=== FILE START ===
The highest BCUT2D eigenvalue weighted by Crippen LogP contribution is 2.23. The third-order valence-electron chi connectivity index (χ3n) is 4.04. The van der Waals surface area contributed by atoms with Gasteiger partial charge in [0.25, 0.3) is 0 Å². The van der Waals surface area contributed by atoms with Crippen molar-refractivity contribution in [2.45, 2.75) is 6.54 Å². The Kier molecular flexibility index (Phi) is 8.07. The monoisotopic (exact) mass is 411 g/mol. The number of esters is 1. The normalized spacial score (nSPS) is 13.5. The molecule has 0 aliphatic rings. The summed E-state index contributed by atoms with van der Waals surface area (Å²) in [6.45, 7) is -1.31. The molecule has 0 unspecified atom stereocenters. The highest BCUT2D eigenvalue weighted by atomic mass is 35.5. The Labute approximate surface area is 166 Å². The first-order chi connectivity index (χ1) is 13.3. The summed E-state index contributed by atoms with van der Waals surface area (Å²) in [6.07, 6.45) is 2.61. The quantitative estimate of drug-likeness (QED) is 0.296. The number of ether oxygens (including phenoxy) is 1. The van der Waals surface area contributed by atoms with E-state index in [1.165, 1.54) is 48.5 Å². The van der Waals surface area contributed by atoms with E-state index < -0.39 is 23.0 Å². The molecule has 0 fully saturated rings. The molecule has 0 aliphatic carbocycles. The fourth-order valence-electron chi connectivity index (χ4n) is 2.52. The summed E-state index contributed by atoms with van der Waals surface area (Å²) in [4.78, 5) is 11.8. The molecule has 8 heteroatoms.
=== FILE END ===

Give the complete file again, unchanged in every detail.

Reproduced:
The highest BCUT2D eigenvalue weighted by Crippen LogP contribution is 2.23. The third-order valence-electron chi connectivity index (χ3n) is 4.04. The van der Waals surface area contributed by atoms with Gasteiger partial charge in [0.25, 0.3) is 0 Å². The van der Waals surface area contributed by atoms with Crippen molar-refractivity contribution in [2.45, 2.75) is 6.54 Å². The Kier molecular flexibility index (Phi) is 8.07. The monoisotopic (exact) mass is 411 g/mol. The number of esters is 1. The normalized spacial score (nSPS) is 13.5. The molecule has 0 aliphatic rings. The summed E-state index contributed by atoms with van der Waals surface area (Å²) in [6.45, 7) is -1.31. The molecule has 0 unspecified atom stereocenters. The highest BCUT2D eigenvalue weighted by atomic mass is 35.5. The Labute approximate surface area is 166 Å². The first-order chi connectivity index (χ1) is 13.3. The summed E-state index contributed by atoms with van der Waals surface area (Å²) in [6.07, 6.45) is 2.61. The quantitative estimate of drug-likeness (QED) is 0.296. The number of ether oxygens (including phenoxy) is 1. The van der Waals surface area contributed by atoms with E-state index in [1.165, 1.54) is 48.5 Å². The van der Waals surface area contributed by atoms with E-state index < -0.39 is 23.0 Å². The molecule has 0 fully saturated rings. The molecule has 0 aliphatic carbocycles. The fourth-order valence-electron chi connectivity index (χ4n) is 2.52. The summed E-state index contributed by atoms with van der Waals surface area (Å²) in [4.78, 5) is 11.8. The molecule has 8 heteroatoms.